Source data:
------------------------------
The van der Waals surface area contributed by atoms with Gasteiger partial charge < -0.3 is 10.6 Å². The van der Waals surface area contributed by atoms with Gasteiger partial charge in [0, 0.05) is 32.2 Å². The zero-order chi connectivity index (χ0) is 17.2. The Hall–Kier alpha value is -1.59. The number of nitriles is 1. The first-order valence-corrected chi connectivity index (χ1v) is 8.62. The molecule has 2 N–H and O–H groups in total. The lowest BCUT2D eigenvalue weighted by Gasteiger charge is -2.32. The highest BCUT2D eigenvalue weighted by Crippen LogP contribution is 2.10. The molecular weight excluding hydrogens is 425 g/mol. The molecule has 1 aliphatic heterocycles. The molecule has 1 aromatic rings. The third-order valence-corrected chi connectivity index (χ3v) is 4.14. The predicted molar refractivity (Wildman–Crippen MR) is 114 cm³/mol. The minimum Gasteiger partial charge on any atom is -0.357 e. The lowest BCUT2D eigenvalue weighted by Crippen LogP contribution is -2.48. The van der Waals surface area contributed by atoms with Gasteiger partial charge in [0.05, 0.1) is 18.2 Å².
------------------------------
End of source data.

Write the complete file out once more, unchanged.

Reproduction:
The van der Waals surface area contributed by atoms with Gasteiger partial charge < -0.3 is 10.6 Å². The van der Waals surface area contributed by atoms with Gasteiger partial charge in [0, 0.05) is 32.2 Å². The zero-order chi connectivity index (χ0) is 17.2. The Hall–Kier alpha value is -1.59. The number of nitriles is 1. The first-order valence-corrected chi connectivity index (χ1v) is 8.62. The molecule has 2 N–H and O–H groups in total. The lowest BCUT2D eigenvalue weighted by Gasteiger charge is -2.32. The highest BCUT2D eigenvalue weighted by Crippen LogP contribution is 2.10. The molecular weight excluding hydrogens is 425 g/mol. The molecule has 1 aliphatic heterocycles. The molecule has 1 aromatic rings. The third-order valence-corrected chi connectivity index (χ3v) is 4.14. The predicted molar refractivity (Wildman–Crippen MR) is 114 cm³/mol. The minimum Gasteiger partial charge on any atom is -0.357 e. The lowest BCUT2D eigenvalue weighted by Crippen LogP contribution is -2.48. The van der Waals surface area contributed by atoms with Gasteiger partial charge in [0.05, 0.1) is 18.2 Å².